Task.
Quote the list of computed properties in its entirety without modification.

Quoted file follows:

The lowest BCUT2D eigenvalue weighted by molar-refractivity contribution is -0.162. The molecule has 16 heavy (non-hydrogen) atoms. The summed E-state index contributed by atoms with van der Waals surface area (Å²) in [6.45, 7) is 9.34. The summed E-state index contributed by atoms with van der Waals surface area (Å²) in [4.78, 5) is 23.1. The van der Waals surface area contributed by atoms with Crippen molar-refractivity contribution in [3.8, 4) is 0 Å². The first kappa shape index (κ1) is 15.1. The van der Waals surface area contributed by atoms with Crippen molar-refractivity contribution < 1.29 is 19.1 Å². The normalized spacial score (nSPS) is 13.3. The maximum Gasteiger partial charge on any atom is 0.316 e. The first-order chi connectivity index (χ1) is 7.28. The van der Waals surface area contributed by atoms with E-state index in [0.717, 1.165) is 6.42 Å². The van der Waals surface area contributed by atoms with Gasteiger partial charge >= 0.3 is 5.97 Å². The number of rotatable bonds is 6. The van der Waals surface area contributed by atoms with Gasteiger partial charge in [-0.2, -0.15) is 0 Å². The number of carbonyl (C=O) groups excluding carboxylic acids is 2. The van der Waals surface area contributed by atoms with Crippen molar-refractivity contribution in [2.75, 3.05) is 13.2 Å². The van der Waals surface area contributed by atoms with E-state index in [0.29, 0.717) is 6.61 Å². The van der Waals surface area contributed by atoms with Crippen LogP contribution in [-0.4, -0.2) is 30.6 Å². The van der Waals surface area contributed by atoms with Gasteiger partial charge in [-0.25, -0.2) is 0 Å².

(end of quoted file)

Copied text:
The lowest BCUT2D eigenvalue weighted by molar-refractivity contribution is -0.162. The molecule has 16 heavy (non-hydrogen) atoms. The summed E-state index contributed by atoms with van der Waals surface area (Å²) in [6.45, 7) is 9.34. The summed E-state index contributed by atoms with van der Waals surface area (Å²) in [4.78, 5) is 23.1. The van der Waals surface area contributed by atoms with Crippen molar-refractivity contribution in [3.8, 4) is 0 Å². The first kappa shape index (κ1) is 15.1. The van der Waals surface area contributed by atoms with Crippen molar-refractivity contribution < 1.29 is 19.1 Å². The normalized spacial score (nSPS) is 13.3. The maximum Gasteiger partial charge on any atom is 0.316 e. The first-order chi connectivity index (χ1) is 7.28. The van der Waals surface area contributed by atoms with E-state index in [0.717, 1.165) is 6.42 Å². The van der Waals surface area contributed by atoms with Gasteiger partial charge >= 0.3 is 5.97 Å². The number of rotatable bonds is 6. The van der Waals surface area contributed by atoms with Gasteiger partial charge in [-0.2, -0.15) is 0 Å². The number of carbonyl (C=O) groups excluding carboxylic acids is 2. The van der Waals surface area contributed by atoms with Crippen molar-refractivity contribution in [2.75, 3.05) is 13.2 Å². The van der Waals surface area contributed by atoms with E-state index in [0.29, 0.717) is 6.61 Å². The van der Waals surface area contributed by atoms with Crippen LogP contribution in [-0.4, -0.2) is 30.6 Å². The van der Waals surface area contributed by atoms with Gasteiger partial charge in [-0.25, -0.2) is 0 Å².